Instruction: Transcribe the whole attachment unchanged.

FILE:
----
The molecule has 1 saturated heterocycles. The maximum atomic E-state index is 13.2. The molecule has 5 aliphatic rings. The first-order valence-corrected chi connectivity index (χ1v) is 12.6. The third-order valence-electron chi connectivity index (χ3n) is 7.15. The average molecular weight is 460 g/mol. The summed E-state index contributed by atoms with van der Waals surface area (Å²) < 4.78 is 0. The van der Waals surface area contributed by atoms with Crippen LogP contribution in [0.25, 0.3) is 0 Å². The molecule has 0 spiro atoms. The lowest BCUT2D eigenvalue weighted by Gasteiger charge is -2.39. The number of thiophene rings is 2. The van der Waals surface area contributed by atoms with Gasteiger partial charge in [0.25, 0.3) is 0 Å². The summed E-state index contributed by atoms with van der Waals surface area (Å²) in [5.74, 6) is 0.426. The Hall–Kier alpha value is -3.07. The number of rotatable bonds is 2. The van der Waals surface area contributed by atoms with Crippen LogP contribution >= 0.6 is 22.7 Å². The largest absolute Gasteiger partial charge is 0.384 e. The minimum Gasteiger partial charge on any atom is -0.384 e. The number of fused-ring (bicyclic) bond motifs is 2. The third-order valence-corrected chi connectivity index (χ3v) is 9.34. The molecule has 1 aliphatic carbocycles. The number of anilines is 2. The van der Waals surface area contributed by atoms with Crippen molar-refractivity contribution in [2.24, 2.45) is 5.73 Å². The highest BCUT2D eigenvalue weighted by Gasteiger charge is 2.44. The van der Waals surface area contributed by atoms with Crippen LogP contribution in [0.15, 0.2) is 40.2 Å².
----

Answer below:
The molecule has 1 saturated heterocycles. The maximum atomic E-state index is 13.2. The molecule has 5 aliphatic rings. The first-order valence-corrected chi connectivity index (χ1v) is 12.6. The third-order valence-electron chi connectivity index (χ3n) is 7.15. The average molecular weight is 460 g/mol. The summed E-state index contributed by atoms with van der Waals surface area (Å²) < 4.78 is 0. The van der Waals surface area contributed by atoms with Crippen LogP contribution in [0.25, 0.3) is 0 Å². The molecule has 0 spiro atoms. The lowest BCUT2D eigenvalue weighted by Gasteiger charge is -2.39. The number of thiophene rings is 2. The van der Waals surface area contributed by atoms with Gasteiger partial charge in [0.25, 0.3) is 0 Å². The summed E-state index contributed by atoms with van der Waals surface area (Å²) in [5.74, 6) is 0.426. The Hall–Kier alpha value is -3.07. The number of rotatable bonds is 2. The van der Waals surface area contributed by atoms with Crippen LogP contribution >= 0.6 is 22.7 Å². The largest absolute Gasteiger partial charge is 0.384 e. The minimum Gasteiger partial charge on any atom is -0.384 e. The number of fused-ring (bicyclic) bond motifs is 2. The third-order valence-corrected chi connectivity index (χ3v) is 9.34. The molecule has 1 aliphatic carbocycles. The number of anilines is 2. The van der Waals surface area contributed by atoms with Crippen molar-refractivity contribution in [2.24, 2.45) is 5.73 Å². The highest BCUT2D eigenvalue weighted by Gasteiger charge is 2.44. The van der Waals surface area contributed by atoms with Crippen LogP contribution in [0.15, 0.2) is 40.2 Å².